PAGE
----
J.R. Baird Collection

Transcribed by: Wanda Ray

Transcription Date: 2.10.2006


Missionary Ridge, Tenn.

October 18, 1863


Dear Ma,

I’m sitting to day under my little “shanty” (made of one blanket) in high anticipations of spending the coming Christmas with my dear parents.  If you can manage to send a letter to Pa so that he may procure me a “Recruit” I will enclose in this a note explaining to him (Pa) how he can possibly work to get me 40 days leave.  Tell Will to keep a shark lookout for men and boys who are volunteering or being forced into the army and persuade someone to come and enlist in our battalion.  By so doing I can get off for 40 days.  Tell him to praise the battalion in every shape.  It is a much easier place than any regiment, as have nothing more to do in battle than the Regt. And not half so much in camp have comparatively no guard duty to do; am never made to do fatigue duty and get choice in many instances when any distributions are to be made; in word are kinder “Pets.”  There certainly must be some young boys just be coming of age in the country who he might persuade to come to Braggs Army.  We’ve just gained a complete victory over the Feds and are not likely to have any more fighting in 6 or 7 months, so this is the best possible place for them if they want “an easy time.”  (Word?) home but tell them so for they have to go into the service anyhow.)  If I ever get off again I will manage to get into something nearer home and possible more profitable.  They may not allow us to reorganize except in our present Regts. and battalions.  However, if they allow new elections and I stand as I do at present, I am certain of an office, tho I’ve no desire in that direction what ever.  Over a third of this company have been after me to leave when our time expires, go home and form a company of men from there.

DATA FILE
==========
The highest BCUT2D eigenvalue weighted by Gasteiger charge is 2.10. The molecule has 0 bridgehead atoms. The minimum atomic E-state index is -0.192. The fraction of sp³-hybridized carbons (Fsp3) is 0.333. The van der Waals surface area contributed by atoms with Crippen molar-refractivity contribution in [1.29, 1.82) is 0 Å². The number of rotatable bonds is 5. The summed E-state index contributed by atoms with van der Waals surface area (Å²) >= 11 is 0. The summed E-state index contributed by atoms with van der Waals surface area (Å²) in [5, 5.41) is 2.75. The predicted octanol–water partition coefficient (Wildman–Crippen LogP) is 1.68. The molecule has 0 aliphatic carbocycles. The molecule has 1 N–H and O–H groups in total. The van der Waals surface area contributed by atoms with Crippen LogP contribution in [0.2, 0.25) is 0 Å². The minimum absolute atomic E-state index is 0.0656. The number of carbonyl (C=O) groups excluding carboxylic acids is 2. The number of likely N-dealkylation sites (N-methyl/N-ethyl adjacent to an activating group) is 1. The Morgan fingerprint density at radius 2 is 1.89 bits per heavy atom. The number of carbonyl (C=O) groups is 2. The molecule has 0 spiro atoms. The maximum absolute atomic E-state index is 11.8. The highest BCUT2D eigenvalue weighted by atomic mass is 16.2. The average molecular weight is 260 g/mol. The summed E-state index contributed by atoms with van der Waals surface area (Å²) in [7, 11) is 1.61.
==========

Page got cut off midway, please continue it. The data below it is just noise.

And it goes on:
Love for each of the family, hoping to hear often.  Goodbye.


Your aff. Son,

John R. Baird